By Gustavo Arellano
By R. Scott Moxley
By Alfonso Delgado
By Courtney Hamilton
By Joel Beers
By Peter Maguire
By Charles Lam
By Charles Lam
During the eight days of the Newport Beach Film Festival, you’ll be lucky to see even a small fraction of the more than 150 feature selections culled from all over the world and other festivals. But over the past few weeks—doing practically nothing but eating, sleeping, letting a beard grow, and watching movies non-stop—this critic has managed to see 54 of them, approximately a third of what’ll be on display, in the hopes of helping you make the most educated choices at our biggest area film festival of the year.
In keeping with the odd juxtaposition of this eclectic, populist festival at highbrow Fashion Island, many of this year’s selections center on the idea of the unlikely hero: From the out-of-shape failure who rises to face a mighty foe (305, Big Man Japan) to unheralded real-life heroes like Max Lesnik and Barney Rosset, this is the year of protagonists who are more than they seem to be at first glance.
Not unlike the fest itself.
For show times and tickets, visit www.newportbeachfilmfest.com. And starting April 24, stay tuned to our staff blog, Navel Gazing, for ongoing festival coverage.
NOT TO BE MISSED
About Crying (Lo Bueno de Llorar). In a series of long takes and uncomfortable silences, a couple walks the near-empty streets of Barcelona at night, searching for a party and the right things to say to each other. Matías Bize’s film is artsy with a capital “A,” but also kind of brilliant. Very minimalist, though, so avoid it if that scares you.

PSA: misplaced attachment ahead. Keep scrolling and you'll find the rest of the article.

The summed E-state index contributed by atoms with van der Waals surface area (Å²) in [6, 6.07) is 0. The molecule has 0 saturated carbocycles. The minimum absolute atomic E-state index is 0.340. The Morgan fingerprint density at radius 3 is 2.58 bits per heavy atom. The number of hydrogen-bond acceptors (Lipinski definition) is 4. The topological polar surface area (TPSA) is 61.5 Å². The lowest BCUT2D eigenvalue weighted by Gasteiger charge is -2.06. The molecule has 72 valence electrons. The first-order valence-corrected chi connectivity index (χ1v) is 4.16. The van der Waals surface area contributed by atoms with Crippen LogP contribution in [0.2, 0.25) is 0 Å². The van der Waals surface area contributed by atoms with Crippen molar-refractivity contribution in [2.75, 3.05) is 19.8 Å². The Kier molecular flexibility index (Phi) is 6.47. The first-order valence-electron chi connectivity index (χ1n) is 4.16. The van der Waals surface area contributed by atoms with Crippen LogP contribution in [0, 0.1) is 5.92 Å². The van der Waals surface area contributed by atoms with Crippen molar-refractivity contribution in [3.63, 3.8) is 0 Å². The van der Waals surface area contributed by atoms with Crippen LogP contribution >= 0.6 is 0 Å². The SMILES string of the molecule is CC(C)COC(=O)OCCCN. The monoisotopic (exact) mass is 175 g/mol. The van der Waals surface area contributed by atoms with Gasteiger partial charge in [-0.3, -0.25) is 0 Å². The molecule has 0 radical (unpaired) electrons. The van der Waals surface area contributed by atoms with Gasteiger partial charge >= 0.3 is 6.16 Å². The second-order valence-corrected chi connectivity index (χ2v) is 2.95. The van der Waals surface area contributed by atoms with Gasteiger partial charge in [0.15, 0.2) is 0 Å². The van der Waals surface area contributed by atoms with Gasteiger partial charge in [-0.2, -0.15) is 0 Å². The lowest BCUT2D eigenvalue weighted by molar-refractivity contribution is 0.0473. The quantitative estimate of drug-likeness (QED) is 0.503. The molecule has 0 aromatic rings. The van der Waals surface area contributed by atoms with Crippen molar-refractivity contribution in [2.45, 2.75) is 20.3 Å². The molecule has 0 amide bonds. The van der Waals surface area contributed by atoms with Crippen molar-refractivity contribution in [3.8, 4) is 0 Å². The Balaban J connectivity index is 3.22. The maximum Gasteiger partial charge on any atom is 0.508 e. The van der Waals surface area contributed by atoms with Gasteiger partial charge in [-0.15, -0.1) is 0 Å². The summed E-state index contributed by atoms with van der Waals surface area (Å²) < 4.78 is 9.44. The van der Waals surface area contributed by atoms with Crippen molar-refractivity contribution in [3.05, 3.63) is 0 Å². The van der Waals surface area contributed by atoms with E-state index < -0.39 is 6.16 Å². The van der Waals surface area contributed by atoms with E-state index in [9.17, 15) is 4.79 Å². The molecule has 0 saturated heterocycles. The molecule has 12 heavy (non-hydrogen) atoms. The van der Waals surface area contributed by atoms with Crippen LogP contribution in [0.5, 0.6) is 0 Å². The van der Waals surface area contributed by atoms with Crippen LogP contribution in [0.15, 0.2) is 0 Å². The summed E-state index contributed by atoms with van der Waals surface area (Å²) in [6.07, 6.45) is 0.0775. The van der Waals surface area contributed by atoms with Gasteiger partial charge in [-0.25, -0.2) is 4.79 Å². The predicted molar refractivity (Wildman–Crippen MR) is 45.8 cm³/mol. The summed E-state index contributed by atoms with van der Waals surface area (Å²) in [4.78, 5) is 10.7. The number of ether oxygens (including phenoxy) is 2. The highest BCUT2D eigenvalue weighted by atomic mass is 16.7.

Accuracy of Death. A Grim Reaper named Chiba (Takeshi Kaneshiro), tasked with deciding whether mortals destined for premature death merit a reprieve or not, roams Japan in the past, present, and future while judging a mousy office worker with superstar potential, a yakuza thug who cares for a helpless protegee, and an aging hairdresser with a robotic assistant. A bit sappy, but totally compelling.
Adjust Your Color: The Truth of Petey Greene. Don Cheadle gave an acclaimed performance as groundbreaking Washington, D.C., radio/TV host Petey Greene in last year’s Talk to Me, but even Cheadle is no substitute for the man himself. Built around archival TV footage thought to be long-lost, Loren Mendell’s documentary tells Petey’s story through the eyes of those who knew him best, and captivating clips of the man at his best, including a noteworthy one-on-one with a young Howard Stern in blackface.
Amal. A humble rickshaw driver (Rupinder Nagra) in India is bequeathed a fortune by an eccentric millionaire, but doesn’t know it yet. Will the dead man’s family, who have debts and problems of their own, do the right thing and inform the lucky beneficiary? And if so, what will he do with his sudden windfall? Probably not what you think.
American Teen. Acclaimed documentary filmmaker Nanette Burstein chronicles a year in the life of a handful of high school seniors in Indiana: an insecure jock, a glamorous and popular student council president, an aspiring filmmaker, and a girl-crazy gamer geek. Billed as a real-life Breakfast Club (which it isn’t at all—no Judd Nelson character, or any bullies whatsoever, are to be found), it is instead a sign of both the changing times and the things that never change, as well as a refreshing antidote to the overly beautified “teenagers” and excessively clean buildings that populate Hollywood’s phony high school stories.